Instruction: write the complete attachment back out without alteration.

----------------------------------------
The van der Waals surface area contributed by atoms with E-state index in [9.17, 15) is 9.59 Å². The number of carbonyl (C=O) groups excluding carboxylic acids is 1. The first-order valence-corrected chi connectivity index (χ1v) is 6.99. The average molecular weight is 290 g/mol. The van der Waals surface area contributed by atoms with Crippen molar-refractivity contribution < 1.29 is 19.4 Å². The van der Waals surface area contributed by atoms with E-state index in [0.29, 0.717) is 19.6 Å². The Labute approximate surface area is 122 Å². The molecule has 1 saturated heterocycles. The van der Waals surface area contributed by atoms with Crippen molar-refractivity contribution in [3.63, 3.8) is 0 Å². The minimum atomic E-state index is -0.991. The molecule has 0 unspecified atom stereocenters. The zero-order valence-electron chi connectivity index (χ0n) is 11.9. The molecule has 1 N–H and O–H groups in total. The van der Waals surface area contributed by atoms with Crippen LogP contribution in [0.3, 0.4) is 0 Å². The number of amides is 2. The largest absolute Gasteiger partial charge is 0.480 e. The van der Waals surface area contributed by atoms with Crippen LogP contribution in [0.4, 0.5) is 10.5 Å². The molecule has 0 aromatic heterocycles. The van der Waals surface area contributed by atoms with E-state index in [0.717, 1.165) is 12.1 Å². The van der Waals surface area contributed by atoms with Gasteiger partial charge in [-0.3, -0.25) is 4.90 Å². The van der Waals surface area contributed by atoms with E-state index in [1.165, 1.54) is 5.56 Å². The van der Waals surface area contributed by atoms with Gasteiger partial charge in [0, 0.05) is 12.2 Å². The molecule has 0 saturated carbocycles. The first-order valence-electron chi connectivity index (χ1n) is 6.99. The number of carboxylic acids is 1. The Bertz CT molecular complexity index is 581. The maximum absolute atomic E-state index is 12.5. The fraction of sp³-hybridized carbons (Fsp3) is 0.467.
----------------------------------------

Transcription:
The van der Waals surface area contributed by atoms with E-state index in [9.17, 15) is 9.59 Å². The number of carbonyl (C=O) groups excluding carboxylic acids is 1. The first-order valence-corrected chi connectivity index (χ1v) is 6.99. The average molecular weight is 290 g/mol. The van der Waals surface area contributed by atoms with Crippen molar-refractivity contribution < 1.29 is 19.4 Å². The van der Waals surface area contributed by atoms with E-state index in [0.29, 0.717) is 19.6 Å². The Labute approximate surface area is 122 Å². The molecule has 1 saturated heterocycles. The van der Waals surface area contributed by atoms with Crippen molar-refractivity contribution in [3.63, 3.8) is 0 Å². The minimum atomic E-state index is -0.991. The molecule has 0 unspecified atom stereocenters. The zero-order valence-electron chi connectivity index (χ0n) is 11.9. The molecule has 1 N–H and O–H groups in total. The van der Waals surface area contributed by atoms with Crippen LogP contribution in [0.3, 0.4) is 0 Å². The number of amides is 2. The largest absolute Gasteiger partial charge is 0.480 e. The van der Waals surface area contributed by atoms with Crippen LogP contribution in [0.4, 0.5) is 10.5 Å². The molecule has 0 aromatic heterocycles. The van der Waals surface area contributed by atoms with E-state index in [0.717, 1.165) is 12.1 Å². The van der Waals surface area contributed by atoms with Gasteiger partial charge in [-0.3, -0.25) is 4.90 Å². The van der Waals surface area contributed by atoms with E-state index in [1.165, 1.54) is 5.56 Å². The van der Waals surface area contributed by atoms with Gasteiger partial charge in [0, 0.05) is 12.2 Å². The molecule has 0 saturated carbocycles. The first-order valence-electron chi connectivity index (χ1n) is 6.99. The number of carboxylic acids is 1. The Bertz CT molecular complexity index is 581. The maximum absolute atomic E-state index is 12.5. The fraction of sp³-hybridized carbons (Fsp3) is 0.467.